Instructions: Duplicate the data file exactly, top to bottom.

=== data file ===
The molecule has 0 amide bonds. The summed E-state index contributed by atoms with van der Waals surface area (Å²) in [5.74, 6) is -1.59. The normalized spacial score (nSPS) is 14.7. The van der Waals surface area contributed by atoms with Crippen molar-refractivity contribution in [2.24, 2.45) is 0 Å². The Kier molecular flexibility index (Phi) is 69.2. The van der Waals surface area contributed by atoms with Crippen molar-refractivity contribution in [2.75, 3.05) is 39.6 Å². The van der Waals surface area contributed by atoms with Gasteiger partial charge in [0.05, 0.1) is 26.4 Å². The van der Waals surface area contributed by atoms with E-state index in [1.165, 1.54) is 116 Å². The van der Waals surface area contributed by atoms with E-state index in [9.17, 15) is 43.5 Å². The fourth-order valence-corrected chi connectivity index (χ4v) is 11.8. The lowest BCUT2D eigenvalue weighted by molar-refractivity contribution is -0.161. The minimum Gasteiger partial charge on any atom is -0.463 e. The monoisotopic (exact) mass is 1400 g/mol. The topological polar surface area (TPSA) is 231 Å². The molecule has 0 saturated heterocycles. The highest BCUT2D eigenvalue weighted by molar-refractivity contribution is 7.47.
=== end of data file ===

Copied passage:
The molecule has 0 amide bonds. The summed E-state index contributed by atoms with van der Waals surface area (Å²) in [5.74, 6) is -1.59. The normalized spacial score (nSPS) is 14.7. The van der Waals surface area contributed by atoms with Crippen molar-refractivity contribution in [2.24, 2.45) is 0 Å². The Kier molecular flexibility index (Phi) is 69.2. The van der Waals surface area contributed by atoms with Crippen molar-refractivity contribution in [2.75, 3.05) is 39.6 Å². The van der Waals surface area contributed by atoms with Gasteiger partial charge in [0.05, 0.1) is 26.4 Å². The van der Waals surface area contributed by atoms with E-state index in [1.165, 1.54) is 116 Å². The van der Waals surface area contributed by atoms with E-state index in [9.17, 15) is 43.5 Å². The fourth-order valence-corrected chi connectivity index (χ4v) is 11.8. The lowest BCUT2D eigenvalue weighted by molar-refractivity contribution is -0.161. The minimum Gasteiger partial charge on any atom is -0.463 e. The monoisotopic (exact) mass is 1400 g/mol. The topological polar surface area (TPSA) is 231 Å². The molecule has 0 saturated heterocycles. The highest BCUT2D eigenvalue weighted by molar-refractivity contribution is 7.47.